air gauged barrels

Discussion in 'AR-15 Discussion' started by AznZOhAn, Dec 21, 2011.

  1. AznZOhAn

    AznZOhAn New Member

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    What are the advantages of air gauged stainless steel barrels, please excuse my ignorance on the subject. The only thing I've noticed about it is that it's lighter weight and harder than regular barrels. The reason I ask is I am looking to getting 20" barrel for a build, and I am debating between a cold hammer forge or air gauged stainless steel barrel. Thanks for any info.
     
  2. AznZOhAn

    AznZOhAn New Member

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    I'm not completely ignorant, just want my first to be done right. I know I want a heavy barrel. I recently saw a Sig M400 Hunter with a 20" and it was lite weight.
     

  3. FCross7

    FCross7 New Member

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    My understanding of it is that the stainless barrels are typically a little more accurate.

    -Fred
     
  4. 1911Jeeper

    1911Jeeper New Member

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    Air gauging is simply an inspection method to accurately check the diameter of the barrel bore and to show whether the bore is a constant size and a round diameter over the full length of the bore.

    Lower cost barrels are batch tested, for example take ten barrels, test one, pass the whole lot. Higher cost barrels are often individually tested.




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    Last edited: Dec 21, 2011
  5. AznZOhAn

    AznZOhAn New Member

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    What about Wilson arms
     
  6. hardluk1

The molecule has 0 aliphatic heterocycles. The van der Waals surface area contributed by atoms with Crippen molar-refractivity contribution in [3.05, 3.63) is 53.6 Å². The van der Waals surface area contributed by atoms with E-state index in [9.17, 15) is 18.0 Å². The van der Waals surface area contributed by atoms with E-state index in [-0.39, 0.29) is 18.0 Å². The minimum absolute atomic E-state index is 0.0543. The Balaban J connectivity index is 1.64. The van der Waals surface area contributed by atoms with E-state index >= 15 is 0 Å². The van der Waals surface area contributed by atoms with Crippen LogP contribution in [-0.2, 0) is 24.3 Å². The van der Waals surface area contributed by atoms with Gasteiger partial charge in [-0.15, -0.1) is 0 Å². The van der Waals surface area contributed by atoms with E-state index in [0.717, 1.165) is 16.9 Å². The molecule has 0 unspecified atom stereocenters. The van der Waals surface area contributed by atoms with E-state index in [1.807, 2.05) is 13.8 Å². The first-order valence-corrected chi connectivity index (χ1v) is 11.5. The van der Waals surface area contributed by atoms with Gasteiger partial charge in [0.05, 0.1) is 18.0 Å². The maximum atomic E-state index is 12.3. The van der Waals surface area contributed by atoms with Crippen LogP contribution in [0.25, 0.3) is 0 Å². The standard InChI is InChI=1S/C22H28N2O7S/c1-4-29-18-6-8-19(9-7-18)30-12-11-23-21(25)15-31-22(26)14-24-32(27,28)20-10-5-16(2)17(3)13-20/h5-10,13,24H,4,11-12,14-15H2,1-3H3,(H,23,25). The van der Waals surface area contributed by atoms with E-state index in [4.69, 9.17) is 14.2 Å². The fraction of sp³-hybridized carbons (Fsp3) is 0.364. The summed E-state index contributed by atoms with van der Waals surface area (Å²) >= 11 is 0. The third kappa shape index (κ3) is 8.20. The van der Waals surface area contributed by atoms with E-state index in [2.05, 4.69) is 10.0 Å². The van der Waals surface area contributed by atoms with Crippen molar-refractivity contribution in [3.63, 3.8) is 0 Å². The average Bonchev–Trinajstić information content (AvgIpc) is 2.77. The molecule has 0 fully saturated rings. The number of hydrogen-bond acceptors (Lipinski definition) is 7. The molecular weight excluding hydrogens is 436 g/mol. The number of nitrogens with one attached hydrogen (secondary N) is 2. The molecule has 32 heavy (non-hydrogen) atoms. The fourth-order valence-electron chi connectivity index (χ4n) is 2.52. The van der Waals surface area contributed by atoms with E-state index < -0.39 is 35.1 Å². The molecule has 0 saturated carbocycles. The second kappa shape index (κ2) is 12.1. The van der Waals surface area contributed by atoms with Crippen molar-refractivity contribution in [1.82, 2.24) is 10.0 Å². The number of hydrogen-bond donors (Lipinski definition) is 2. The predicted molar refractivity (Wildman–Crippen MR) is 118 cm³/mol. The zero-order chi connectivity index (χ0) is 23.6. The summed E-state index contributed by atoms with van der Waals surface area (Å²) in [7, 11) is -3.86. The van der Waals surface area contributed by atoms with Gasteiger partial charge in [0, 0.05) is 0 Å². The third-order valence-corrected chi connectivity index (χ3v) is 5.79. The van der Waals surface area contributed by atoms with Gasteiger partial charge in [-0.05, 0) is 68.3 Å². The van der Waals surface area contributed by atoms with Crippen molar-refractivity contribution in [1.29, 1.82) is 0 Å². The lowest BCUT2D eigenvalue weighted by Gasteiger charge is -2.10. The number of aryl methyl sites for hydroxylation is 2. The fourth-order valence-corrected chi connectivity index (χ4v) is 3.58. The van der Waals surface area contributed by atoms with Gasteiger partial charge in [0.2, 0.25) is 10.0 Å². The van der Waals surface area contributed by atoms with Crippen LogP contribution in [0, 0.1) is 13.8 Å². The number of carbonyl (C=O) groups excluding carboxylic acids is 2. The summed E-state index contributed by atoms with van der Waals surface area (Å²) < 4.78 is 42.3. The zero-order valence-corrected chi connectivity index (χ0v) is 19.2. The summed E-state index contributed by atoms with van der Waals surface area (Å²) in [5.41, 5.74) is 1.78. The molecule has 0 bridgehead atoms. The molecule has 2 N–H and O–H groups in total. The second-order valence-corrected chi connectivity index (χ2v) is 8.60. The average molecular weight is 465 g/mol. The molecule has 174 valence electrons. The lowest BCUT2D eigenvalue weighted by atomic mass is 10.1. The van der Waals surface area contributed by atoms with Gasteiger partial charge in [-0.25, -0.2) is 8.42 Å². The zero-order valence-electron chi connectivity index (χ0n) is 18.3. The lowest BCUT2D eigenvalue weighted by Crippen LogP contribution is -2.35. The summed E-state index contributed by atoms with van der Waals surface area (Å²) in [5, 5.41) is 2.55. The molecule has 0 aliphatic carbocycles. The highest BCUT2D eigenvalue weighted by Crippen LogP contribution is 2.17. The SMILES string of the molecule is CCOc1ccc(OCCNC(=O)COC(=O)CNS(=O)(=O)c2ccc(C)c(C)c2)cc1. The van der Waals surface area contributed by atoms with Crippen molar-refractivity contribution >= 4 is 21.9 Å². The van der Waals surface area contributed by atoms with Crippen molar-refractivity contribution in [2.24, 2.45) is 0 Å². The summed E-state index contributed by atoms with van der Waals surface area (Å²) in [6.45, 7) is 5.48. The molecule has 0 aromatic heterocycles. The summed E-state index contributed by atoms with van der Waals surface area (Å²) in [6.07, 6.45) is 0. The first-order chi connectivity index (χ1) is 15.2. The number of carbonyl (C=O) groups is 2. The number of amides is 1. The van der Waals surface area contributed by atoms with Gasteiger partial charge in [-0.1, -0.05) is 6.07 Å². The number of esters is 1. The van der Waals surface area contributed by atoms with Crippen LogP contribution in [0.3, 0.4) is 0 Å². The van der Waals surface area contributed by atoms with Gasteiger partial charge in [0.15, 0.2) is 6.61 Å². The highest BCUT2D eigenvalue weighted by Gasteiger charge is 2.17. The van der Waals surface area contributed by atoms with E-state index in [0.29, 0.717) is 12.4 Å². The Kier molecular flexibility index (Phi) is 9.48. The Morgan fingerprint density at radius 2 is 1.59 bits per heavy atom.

hardluk1 Active Member

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    Yes as affordable barrels go wilson arms has a better than average barrel. Seen a few RRA rifles shooting 100 yards groups in the .300 range and not a pet load. These were both 24" barrels to squeeze out a few more FPS. Both guys shoot 600 yards match's. If money can be spent a douglas or kreiger is a step up but is it worth it ??
     
  7. Sniper03

    Sniper03 Supporting Member Supporter

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    Azn,

    Jeeper is right on the money regarding the air gauge question. When a barrel is Air Gauged they run a wand down through the bore of the rifle that has a tip that has air ports in it. There is usually a mercury or electronic testing unit that is dispenses the air into the bore and is readable to the operator. They set the specifications of which the bore of the barrel can vary from a + or - tolerance. As the wand is passed down the entire length of the barrel inside the bore they take readings as it passes. If the reading on the measuring instrument goes above the high tolerance level or of course below the minimum in any area as it passes. The rifle barrel is not accepted. Most of the time companies then recycle the metal through the foundry to be melted down and new barrels to be made from. Rock River uses some of the top quality barrels in the industry made by Wilson Barrel Company on the East Coast. Not to be associated with Wilson Combat! Not relationship!
    When people are talking about most barrels in the industry they are not Air Gauged at all. Meaning the the bore could vary to the point to effect accuracy due to being more open in one area and possibly too tight in other areas. I have had 2 Rock River A-4 Varmint Models in 20" barrel that when I was having a good day with good ammunition could shoot 1/4 MOA Groups at 100 Yards. I still have one of them since a guy needed to other one more than I did! So if you want more precision accuracy from your rifle I would highly recommend buying a Air Guaged Barrel or complete upper. Hope this makes sense!

    03
     
  8. AznZOhAn

    AznZOhAn New Member

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    Makes perfect sense, thanks. I have a RRA entry tactical 16" heavy barrel, and it shoot awesome. I am currently in the process of starting an AR build, and I want to start with the barrel first. I've seen other barrels that cost a lot, and I want to keep with a budget less than $1,000.00. The research I did thus far has pointed me towards a 20" premium air gauged barrel. Do you know if the Wilson Arms barrel is chrome lined or not? The main reason I'm doing a build is because I don't to buy a rifle with crap I don't want, and from my research it seems more practical to build.